The Department of Homeland Security office responsible for coordinating policies and purchasing equipment to counter weapons of mass destruction and related chemical and biological threats lost its focus on assessing risks from nuclear and radiological threats to the homeland but is bringing that back and plans to expand these efforts, the acting head of the agency said last Friday.

“We are bringing that back…and I want to expand it,” Gary Rasicot, acting assistant secretary for the Countering Weapons of Mass Destruction (CWMD) Office, told a House panel.

The Global Nuclear Detection Architecture was crafted by the former Domestic Nuclear Detection Office (DNDO) as a “framework” to help understand gaps and risks in the nation’s ability to prevent the use of radiological and nuclear devices in the homeland. This framework is used to identify technical and non-technical capabilities to address these gaps and risks and enable analysis and reporting on potential threat materials.

The lapse in attention to gaps and risks in the Global Nuclear Detection Architecture dates back to the 2018 merger of DNDO and the Office of Health Affairs to create the CWMD Office.

“The DNDO office was a very high-performing office, the morale was very high, I think the Global Nuclear Detection Architecture was a real success in the government in terms of their coordination with all the other federal agencies and it was a very clear mission space,” Chris Currie, the director of homeland security and justice at the Government Accountability Office, told the House Homeland Security Committee’s panel that oversees Emergency Preparedness, Response and Recovery. He testified with Rasicot during the virtual hearing.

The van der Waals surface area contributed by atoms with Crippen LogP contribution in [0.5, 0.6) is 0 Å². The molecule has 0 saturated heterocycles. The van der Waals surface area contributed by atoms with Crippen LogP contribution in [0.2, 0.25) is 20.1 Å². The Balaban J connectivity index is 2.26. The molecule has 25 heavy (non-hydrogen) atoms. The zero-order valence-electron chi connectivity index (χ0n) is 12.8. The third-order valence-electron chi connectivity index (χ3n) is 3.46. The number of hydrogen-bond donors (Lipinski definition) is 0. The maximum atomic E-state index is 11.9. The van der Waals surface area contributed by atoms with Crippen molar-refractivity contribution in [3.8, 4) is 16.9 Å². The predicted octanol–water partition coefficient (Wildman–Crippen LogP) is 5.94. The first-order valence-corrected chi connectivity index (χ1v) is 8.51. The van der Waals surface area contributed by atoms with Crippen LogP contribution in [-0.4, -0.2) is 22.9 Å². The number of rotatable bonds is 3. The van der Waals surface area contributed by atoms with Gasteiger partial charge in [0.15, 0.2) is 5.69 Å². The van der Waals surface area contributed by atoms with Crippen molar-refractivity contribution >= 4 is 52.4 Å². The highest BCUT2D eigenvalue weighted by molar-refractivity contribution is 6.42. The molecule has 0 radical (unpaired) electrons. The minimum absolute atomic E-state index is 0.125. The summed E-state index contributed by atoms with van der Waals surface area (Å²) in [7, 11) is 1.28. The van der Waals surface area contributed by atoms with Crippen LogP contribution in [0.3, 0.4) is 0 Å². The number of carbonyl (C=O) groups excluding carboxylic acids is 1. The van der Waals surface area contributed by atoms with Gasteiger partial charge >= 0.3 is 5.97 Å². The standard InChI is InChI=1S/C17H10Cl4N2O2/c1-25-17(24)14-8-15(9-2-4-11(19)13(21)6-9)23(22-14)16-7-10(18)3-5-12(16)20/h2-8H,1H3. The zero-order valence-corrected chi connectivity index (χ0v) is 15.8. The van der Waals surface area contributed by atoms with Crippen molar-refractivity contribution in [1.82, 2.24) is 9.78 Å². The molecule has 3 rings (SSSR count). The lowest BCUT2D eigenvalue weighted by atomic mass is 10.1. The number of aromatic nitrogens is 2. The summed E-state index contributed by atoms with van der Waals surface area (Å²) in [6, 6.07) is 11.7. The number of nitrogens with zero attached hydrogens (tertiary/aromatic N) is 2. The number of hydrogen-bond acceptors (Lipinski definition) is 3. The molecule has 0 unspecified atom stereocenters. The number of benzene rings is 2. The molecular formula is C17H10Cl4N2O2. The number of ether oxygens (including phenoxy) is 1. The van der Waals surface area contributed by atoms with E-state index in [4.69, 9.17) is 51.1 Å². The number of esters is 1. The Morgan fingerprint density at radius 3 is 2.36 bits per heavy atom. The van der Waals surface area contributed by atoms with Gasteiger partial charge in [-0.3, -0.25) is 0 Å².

However, since the creation of the CWMD Office, Currie said partners and stakeholders of the office such as the Coast Guard and Customs and Border Protection have had “questions” about its role in things like threat risk assessments will be going forward.

Rasicot agreed that “DNDO really hit the nail on the head with that analysis. They basically tracked human behavior from aspiration to execution in support of a terrorist act.”

Now, Rasicot told the panel he wants to expand this framework to potential chemical and biological threats, which is why his agency is requesting more funding and people in this area for fiscal year 2022.

DHS recently expanded a radiological and nuclear threat detection program called Securing the Cities to Boston and New Orleans, bringing to 13 the number of major urban areas where the CWMD Office supports these efforts through the purchase of equipment, training and exercises. Rasicot said his office is now helping these cities sustain the equipment as well, which will begin being funded in the FY ’22 budget. Sustainment will begin at $1. 5 million per city and grow to $2.5 million per year over time, he said.